However, Zuckerberg had rejected criticism that his programme, which has RCom as a partner in India, was against the concept of Net Neutrality. is a Facebook-led initiative which states that it aims to bring 5 billion people online in partnership with tech giants like Smasung and Qualcomm.

Facebook's partnership with Reliance Communications to provide free Internet access to 33 websites as part of its initiative has raised quite a few eyebrows with free Internet activists saying that it violates the idea of Net Neutrality.

The debate in India also been triggered by mobile operator Airtel introducing an open marketing platform 'Airtel Zero', and TRAI's consultation paper on whether telecom firms can be allowed to charge different rates for different uses of Internet data like email, Internet browsing and use of apps like Whatsapp, Viber and Sky.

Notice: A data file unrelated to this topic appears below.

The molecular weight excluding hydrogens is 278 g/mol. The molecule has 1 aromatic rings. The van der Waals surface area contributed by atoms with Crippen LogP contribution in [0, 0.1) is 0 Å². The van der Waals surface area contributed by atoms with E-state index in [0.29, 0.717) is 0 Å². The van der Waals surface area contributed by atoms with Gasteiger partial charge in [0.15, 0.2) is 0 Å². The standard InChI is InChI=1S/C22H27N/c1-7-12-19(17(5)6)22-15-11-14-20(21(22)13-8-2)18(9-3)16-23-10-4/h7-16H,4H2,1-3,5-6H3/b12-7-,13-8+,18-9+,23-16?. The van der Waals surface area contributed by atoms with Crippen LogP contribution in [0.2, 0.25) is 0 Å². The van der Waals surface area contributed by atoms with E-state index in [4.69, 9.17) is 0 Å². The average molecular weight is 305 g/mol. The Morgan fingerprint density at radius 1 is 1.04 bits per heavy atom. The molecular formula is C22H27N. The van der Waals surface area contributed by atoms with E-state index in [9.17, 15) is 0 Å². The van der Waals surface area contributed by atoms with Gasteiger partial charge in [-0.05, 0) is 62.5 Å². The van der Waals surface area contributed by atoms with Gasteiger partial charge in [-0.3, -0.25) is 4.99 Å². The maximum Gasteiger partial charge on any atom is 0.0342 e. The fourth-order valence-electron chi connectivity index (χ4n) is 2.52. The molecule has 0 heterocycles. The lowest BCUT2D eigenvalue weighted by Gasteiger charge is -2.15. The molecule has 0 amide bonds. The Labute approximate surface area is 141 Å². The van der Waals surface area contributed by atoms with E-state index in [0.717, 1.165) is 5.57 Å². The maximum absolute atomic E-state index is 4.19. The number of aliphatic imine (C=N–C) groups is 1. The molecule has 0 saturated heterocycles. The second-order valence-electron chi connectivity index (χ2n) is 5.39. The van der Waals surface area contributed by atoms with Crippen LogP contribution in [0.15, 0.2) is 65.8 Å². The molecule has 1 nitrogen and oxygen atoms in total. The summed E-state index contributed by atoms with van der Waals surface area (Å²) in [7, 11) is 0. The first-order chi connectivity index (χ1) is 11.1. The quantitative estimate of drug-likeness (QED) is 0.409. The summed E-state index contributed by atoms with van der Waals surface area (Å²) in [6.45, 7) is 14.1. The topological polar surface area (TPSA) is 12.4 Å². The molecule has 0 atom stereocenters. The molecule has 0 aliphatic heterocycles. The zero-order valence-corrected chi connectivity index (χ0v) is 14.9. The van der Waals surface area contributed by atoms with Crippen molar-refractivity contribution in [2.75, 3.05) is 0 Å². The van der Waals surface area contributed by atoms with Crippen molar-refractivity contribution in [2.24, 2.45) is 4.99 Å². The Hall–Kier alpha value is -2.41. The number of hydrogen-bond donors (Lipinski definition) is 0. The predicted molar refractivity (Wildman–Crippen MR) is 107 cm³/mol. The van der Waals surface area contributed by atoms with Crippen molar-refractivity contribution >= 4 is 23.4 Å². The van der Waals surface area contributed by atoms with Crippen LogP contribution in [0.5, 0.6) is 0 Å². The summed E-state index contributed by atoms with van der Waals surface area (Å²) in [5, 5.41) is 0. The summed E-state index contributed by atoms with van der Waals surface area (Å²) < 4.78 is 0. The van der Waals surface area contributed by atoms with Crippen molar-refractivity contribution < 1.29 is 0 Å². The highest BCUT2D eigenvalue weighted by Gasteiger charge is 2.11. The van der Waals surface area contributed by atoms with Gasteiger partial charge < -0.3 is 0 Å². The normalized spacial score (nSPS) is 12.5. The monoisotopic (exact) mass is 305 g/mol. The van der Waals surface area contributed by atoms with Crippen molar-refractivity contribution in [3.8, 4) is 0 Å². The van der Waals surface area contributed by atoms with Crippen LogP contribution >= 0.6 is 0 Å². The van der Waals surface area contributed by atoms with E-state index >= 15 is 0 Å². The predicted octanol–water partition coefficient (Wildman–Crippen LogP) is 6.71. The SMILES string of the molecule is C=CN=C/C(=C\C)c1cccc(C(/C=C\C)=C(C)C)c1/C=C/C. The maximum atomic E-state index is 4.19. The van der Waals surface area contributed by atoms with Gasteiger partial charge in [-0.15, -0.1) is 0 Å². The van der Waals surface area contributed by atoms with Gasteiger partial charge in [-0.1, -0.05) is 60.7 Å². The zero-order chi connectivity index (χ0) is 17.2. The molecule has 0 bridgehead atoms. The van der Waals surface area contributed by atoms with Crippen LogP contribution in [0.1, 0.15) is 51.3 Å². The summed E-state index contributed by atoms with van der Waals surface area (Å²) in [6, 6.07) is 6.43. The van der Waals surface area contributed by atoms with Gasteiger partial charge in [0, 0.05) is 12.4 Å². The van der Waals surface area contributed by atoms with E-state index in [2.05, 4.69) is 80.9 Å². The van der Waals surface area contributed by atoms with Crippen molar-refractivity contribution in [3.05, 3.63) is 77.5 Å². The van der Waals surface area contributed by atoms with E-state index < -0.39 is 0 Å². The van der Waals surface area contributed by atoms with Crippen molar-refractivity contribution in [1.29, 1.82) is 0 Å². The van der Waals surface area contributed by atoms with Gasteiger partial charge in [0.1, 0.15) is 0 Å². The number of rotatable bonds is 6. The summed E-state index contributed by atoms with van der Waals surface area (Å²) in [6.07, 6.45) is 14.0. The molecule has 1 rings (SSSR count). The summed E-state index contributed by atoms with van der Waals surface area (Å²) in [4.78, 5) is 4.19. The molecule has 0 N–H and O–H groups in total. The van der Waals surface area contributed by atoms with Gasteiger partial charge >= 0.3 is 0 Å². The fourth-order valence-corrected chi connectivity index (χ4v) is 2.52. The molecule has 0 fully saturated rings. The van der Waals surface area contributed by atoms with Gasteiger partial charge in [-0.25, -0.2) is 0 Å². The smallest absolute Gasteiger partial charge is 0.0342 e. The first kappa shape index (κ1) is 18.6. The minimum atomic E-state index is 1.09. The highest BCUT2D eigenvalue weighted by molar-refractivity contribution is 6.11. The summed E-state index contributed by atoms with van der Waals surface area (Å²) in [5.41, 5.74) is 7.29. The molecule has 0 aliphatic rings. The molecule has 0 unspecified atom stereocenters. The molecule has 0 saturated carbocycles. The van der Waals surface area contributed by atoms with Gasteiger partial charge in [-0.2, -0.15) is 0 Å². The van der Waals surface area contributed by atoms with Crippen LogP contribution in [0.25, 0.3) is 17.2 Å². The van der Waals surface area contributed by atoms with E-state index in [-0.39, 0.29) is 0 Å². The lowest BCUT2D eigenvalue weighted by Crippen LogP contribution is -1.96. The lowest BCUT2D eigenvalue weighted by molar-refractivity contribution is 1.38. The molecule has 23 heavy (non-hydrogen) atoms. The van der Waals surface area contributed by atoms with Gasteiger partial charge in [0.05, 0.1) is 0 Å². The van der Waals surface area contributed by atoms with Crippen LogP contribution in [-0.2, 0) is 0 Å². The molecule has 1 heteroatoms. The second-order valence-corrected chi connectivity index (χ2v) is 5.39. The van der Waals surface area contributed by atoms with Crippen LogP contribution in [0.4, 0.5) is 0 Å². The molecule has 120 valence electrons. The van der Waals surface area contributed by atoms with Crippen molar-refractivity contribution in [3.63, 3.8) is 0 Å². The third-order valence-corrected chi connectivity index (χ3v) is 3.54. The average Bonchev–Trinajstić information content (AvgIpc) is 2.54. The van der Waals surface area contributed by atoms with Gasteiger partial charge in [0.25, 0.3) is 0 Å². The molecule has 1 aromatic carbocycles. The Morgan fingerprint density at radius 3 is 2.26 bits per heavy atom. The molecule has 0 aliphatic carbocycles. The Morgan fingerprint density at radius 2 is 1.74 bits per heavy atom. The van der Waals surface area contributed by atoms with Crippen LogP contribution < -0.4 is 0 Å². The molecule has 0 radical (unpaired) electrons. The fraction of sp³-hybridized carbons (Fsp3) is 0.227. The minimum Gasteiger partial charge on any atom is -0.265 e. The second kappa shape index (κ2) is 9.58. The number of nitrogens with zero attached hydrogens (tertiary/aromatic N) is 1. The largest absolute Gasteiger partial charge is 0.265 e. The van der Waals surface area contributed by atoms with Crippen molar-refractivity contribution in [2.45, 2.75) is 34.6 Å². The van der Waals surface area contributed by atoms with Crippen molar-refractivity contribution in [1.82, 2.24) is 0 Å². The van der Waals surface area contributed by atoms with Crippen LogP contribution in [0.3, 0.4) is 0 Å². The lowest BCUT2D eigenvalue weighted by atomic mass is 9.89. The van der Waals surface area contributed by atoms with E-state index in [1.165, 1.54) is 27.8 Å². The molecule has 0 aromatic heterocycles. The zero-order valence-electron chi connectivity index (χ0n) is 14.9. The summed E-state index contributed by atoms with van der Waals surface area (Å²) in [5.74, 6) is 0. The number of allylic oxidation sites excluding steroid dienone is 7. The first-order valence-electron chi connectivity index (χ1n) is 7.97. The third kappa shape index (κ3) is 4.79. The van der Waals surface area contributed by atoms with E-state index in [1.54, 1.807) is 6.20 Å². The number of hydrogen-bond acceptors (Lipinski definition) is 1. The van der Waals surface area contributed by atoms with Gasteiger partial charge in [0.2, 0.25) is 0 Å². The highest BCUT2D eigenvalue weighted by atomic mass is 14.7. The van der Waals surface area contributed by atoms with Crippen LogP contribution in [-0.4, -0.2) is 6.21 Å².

Zuckerberg, who has achieved a cult status after founding the world's largest free social networking platform, defended his initiative in a discussion.

He said "For people who are not on the Internet though, having some connectivity and some ability to share is always much better than having no ability to connect and share at all. That's why programmes like are important and can co-exist with net neutrality regulations."

Net neutrality implies equal treatment be accorded to all Internet traffic and no priority be given to an entity or company based on payment to service providers like the telecom companies, which is seen as discriminatory.

Zuckerberg added net neutrality is important to "make sure network operators don't discriminate and limit access to services people want to use, especially in countries where most people are online".